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Songs We Love: Glass Animals, 'Youth'

Glass Animals
Courtesy of the artist
Glass Animals

Glass Animals' members are taking the concept album to a new level. The U.K. indie-pop band's forthcoming album, How To Be A Human Being, follows an overarching storyline, with chapters rolled out one by one as if part of a TV miniseries.

Here's what we know so far: The cover art is a Technicolor portrait of 11 characters — a basketball player, a boy on a tricycle, a man in a speedo, and so on — styled like an old-school movie poster. The characters also appear in the music videos. The story begins with "Life Itself." In the clip, the boy escapes a hostage situation while a waitress, presumably his mom, works at a diner. He's last seen wandering down a dusty road, which is where the video for "Youth" begins. The waitress searches frantically for the boy by following memories and intuitions, but always stays a few steps behind. It ends with the same cliffhanger shot of the boy trotting down the road.

The video's aesthetic — dramatic slow-motion shots that volley between the two characters — matches the song's melancholic, almost mournful tone. Its warmth and tenderness are contrasted by heavy feelings of remorse and distance. Floating along like a gloomy lullaby, it blends perky, high-pitched synths with rich R&B drums, and you can't help but sense tragedy in the air. "You were clearly meant for more," frontman Dave Bayley sings woozily. "You'll be happy all the time, I know you can make it right."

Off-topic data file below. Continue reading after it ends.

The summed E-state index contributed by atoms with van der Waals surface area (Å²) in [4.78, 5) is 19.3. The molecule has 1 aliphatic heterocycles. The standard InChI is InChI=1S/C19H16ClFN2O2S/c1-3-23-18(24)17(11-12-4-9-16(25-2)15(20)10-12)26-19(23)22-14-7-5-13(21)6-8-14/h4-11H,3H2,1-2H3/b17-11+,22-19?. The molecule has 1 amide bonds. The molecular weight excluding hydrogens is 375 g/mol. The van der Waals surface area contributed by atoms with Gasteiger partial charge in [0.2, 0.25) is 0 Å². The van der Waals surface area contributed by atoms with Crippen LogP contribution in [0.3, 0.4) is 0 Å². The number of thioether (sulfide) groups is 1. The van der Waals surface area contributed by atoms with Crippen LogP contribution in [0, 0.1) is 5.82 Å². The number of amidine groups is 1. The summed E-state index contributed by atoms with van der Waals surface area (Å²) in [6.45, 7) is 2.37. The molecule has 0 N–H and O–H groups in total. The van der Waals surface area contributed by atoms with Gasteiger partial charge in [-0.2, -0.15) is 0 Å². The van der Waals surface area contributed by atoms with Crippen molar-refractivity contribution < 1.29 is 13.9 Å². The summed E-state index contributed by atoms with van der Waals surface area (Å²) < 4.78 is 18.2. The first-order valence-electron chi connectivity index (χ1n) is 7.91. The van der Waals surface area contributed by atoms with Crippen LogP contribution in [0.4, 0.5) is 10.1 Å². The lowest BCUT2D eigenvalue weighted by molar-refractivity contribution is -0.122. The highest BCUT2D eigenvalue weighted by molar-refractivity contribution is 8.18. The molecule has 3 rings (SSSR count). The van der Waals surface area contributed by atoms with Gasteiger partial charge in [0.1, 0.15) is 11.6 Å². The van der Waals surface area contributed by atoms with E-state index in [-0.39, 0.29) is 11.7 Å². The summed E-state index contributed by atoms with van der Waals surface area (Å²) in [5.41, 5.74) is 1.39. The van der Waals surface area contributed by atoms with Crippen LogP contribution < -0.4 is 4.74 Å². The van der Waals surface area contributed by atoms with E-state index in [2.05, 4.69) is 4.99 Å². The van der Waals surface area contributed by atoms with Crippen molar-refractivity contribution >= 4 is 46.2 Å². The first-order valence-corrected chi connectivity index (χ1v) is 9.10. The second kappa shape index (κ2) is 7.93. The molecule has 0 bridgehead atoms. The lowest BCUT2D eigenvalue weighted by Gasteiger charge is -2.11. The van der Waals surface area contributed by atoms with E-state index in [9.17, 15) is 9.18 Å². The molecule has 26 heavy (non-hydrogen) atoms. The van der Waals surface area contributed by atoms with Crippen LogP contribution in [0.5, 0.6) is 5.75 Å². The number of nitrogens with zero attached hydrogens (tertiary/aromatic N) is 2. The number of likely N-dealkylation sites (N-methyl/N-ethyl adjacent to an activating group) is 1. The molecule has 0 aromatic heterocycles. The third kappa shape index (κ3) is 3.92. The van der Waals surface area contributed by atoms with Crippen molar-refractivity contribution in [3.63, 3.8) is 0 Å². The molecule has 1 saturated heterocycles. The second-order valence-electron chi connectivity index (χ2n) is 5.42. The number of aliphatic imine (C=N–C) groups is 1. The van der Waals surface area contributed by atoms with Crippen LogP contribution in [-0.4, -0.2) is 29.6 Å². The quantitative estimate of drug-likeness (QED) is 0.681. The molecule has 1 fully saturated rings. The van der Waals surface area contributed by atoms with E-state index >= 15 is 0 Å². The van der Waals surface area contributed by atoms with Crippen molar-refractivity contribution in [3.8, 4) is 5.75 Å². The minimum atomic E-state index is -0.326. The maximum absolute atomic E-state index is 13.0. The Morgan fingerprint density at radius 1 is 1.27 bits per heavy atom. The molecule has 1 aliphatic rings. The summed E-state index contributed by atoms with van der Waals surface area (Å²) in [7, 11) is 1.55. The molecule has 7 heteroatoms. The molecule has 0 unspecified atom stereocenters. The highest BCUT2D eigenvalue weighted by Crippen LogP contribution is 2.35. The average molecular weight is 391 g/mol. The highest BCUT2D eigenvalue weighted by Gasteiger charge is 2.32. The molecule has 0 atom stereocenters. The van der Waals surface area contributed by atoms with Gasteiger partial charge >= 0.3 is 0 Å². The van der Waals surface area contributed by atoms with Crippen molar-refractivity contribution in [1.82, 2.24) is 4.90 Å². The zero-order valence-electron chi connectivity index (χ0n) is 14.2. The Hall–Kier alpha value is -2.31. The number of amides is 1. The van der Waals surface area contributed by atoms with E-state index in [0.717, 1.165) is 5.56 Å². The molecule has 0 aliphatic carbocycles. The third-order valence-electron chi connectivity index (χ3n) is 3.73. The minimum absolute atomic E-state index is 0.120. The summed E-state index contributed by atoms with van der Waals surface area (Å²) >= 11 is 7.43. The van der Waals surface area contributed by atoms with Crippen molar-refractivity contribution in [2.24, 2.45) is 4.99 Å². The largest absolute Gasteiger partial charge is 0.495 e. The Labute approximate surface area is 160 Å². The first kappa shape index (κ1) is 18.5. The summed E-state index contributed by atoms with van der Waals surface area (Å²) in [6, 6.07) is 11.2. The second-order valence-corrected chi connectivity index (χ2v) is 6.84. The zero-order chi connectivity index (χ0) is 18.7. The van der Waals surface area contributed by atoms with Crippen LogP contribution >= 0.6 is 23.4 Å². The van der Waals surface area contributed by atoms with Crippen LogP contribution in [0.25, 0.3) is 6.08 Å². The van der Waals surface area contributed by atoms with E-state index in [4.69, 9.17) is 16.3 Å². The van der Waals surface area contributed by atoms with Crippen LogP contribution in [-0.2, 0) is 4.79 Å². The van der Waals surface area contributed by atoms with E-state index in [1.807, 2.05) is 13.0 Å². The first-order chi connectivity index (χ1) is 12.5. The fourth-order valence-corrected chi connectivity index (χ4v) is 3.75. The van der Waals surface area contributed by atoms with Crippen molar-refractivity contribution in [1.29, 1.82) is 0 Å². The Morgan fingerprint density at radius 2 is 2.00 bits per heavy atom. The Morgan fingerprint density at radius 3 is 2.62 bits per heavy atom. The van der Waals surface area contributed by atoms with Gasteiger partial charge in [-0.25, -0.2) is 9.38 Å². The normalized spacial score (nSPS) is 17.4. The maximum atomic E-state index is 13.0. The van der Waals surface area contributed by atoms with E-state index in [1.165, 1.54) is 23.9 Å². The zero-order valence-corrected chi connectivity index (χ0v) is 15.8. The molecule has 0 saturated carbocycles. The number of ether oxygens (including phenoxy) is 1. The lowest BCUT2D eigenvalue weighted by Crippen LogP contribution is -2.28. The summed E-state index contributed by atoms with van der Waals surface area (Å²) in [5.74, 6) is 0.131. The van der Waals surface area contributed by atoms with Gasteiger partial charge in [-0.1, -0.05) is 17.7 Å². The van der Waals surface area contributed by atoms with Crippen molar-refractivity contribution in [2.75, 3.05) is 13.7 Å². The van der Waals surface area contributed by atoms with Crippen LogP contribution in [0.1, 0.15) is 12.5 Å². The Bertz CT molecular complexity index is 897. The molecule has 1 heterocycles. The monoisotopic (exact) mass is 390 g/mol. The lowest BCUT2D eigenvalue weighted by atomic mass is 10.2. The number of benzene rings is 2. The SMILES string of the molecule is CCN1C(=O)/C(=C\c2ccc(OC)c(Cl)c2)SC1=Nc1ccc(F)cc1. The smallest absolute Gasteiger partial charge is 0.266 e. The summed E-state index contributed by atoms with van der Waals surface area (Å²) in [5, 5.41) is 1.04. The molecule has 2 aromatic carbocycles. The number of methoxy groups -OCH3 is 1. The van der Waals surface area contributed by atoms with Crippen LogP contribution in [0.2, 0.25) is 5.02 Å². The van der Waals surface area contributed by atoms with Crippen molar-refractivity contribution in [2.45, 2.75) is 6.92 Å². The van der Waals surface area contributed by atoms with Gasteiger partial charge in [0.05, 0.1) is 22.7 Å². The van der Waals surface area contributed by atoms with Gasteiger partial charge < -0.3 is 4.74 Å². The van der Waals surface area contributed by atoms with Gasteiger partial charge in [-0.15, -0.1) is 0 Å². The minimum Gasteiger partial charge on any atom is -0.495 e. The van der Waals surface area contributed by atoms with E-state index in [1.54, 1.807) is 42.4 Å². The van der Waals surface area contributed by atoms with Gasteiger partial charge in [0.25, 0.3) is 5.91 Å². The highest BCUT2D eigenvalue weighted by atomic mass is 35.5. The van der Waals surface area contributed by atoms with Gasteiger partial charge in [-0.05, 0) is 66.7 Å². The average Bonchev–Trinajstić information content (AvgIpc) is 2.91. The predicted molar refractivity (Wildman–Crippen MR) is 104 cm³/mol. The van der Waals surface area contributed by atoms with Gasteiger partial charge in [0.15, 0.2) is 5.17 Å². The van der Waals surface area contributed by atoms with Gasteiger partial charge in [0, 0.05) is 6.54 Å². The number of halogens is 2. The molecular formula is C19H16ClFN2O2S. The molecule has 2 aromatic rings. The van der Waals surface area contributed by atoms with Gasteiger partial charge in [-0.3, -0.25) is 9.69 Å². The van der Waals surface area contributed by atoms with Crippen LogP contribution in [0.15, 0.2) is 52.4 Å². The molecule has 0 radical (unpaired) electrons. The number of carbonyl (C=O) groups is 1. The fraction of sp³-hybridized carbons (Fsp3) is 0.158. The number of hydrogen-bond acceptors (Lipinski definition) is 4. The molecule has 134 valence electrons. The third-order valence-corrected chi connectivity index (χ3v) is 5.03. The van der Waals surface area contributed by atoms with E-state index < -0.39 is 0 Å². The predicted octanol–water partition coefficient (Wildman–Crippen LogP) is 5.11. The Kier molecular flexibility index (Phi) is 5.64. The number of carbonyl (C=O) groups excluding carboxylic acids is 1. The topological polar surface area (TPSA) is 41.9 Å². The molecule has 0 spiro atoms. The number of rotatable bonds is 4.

The plot is just confusing enough to have already stirred up speculation on Reddit and YouTube, but don't expect spoilers. "I always try to leave enough space for people to make their own interpretations," Bayley says. "For me, that's more interesting than having a definitive 'correct' explanation."

Glass Animals, <em>How To Be A Human Being</em>
/ Courtesy of the artist
Courtesy of the artist
Glass Animals, How To Be A Human Being

To keep the project visually cohesive, Bayley hired photographer Neil Krug to shoot the videos and cover art, and alluded to a possible tie-in with the live stage show. "Everything has to fit together and form one big world," he says.

Bayley says he also wants the songs to be more relatable. On Zaba, Glass Animals' debut album, abstract lyrics are strung together to form an almost stream-of-consciousness narrative. On How To Be A Human Being, he opts for more specific storylines inspired by real stories the band heard during its last two years on tour. "Youth," which is about nostalgia and the strange mix of happiness and sadness that swirls around it, is sung from a parent to a child. It was inspired by a devastating story Bayley had heard from a stranger about her son.

"It was one of the saddest things I'd ever heard, and she was on the verge of crying," he says, "but she also had a sense of optimism and calm. Something in her face said she'd found a way to be happy again."

How To Be A Human Being comes out August 26 on Wolf Tone Limited.

Copyright 2023 NPR. To see more, visit

Megan Buerger
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